Responsible government agencies require training or mentoring to develop programs that identify and prioritize requirements for public works such as police stations. Key agency responsibilities include acquiring funding, determining which projects to execute, and managing project execution. When key government agencies can do this in conjunction with sufficient construction and management capabilities, the host nation has increased its capacity. Increasing capacity is a very difficult task to undertake. It is outside the bounds of what an engineer unit would normally attempt, but capacity building is still within the realm of project managers. Field grade leaders can easily identify the requirements and interrelated actions. As a minimum, engineer leaders can conduct the initial assessment and make a proposal for increasing capacity. The point is that engineers can increase skills, capabilities, and capacity while identifying gaps for the host nation and contribute even more significantly to conflict transformation.
The intent of the example on page 19 is to show the relationships among skills, capabilities, and capacity. During my 15 months in Iraq, many people talked of increasing the capacity of the Iraqi security forces, ministries, or provincial governments. What was often missing was a discussion of whether the particular Iraqi elements had the skills and capabilities required to increase their capacity. We usually provided resources and mentoring in the belief that we would build capacity, but too often we missed the mark. If we understand how resources, skills, capabilities, and capacity are related, we can effectively work to improve skills and capabilities, use resources, and build host-nation capacity. Instead of simply executing projects, engineers could be an important participant in the capacity-building process and add significant value to stability operations. This is equally true for theater engagement.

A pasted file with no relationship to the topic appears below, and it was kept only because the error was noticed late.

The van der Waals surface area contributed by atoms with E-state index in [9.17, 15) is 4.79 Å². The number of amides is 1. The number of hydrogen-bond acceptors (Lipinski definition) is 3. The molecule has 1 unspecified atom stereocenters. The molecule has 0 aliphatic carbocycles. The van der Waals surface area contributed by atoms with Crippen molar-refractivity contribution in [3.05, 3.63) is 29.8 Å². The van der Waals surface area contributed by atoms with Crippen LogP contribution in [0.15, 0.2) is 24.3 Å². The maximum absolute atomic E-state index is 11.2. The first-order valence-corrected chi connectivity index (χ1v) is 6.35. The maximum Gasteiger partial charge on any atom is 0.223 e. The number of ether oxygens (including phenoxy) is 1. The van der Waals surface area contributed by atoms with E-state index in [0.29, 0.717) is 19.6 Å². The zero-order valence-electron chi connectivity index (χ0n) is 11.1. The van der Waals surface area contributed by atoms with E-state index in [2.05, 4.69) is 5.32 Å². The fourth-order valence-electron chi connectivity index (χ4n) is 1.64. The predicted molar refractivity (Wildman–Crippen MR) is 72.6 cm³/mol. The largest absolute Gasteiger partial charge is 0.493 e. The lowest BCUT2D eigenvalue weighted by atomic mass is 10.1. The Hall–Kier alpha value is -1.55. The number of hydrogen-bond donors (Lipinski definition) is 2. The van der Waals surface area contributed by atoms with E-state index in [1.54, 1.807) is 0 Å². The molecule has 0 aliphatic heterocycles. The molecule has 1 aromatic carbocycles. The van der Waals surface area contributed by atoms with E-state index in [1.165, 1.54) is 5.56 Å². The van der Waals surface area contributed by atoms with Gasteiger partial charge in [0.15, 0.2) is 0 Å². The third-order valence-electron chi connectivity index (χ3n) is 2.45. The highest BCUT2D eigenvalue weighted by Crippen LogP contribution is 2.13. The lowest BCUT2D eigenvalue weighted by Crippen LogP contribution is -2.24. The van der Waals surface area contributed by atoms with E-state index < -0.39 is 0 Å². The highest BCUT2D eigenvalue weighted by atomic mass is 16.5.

Again this year in Cobra Gold, the United States Army Pacific's annual engagement exercise with Thailand, planners will determine the best project to build based on U.S. training objectives and the needs of the host nation. Rather than looking back over the past 20 years at 20 successful projects, we might better apply a capacity-building framework that focuses on the relationships between resources, skills, capabilities, and capacity building. Then perhaps, 20 years in the future, instead of looking back at deteriorating projects, we could look back at the number of trained, skilled workers; new construction businesses; and innumerable projects planned and coordinated by the regional government and built through host-nation capacity. Such successes would contribute to achieving the U.S. objectives of a stable and vibrant modern nation-state. Such an achievement would be equally viable in Iraq and Afghanistan.
(1) FM 3-07, Stability Operations, 6 October 2008.
(2) FM 3-34, Engineer Operations, 2 April 2009, para. 5-34, p. 5-9.
(3) FM 3-34, para. 5-34, p. 5-9.
(4) FM 3-07, para. 2-6, p. 2-2.
(5) Engineer Regulation 5-1-16, Capacity Development--International, 30 June 2009.
(6) FM 3-07, p. Glossary-3.
(7) Joint Publication 1-02, Department of Defense Dictionary of Military and Associated Terms, 12 April 2001, p. 74.
Colonel Eckstein is Commander, United States Army Corps of Engineers, Vicksburg District. He is the former division engineer and chief of staff, 25th Infantry Division, and Commander, 84th Engineer Battalion. He is a professional engineer in Florida and Virginia.
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|Author:||Eckstein, Jeffrey R.|
|Publication:||Engineer: The Professional Bulletin for Army Engineers|
|Date:||Jan 1, 2010|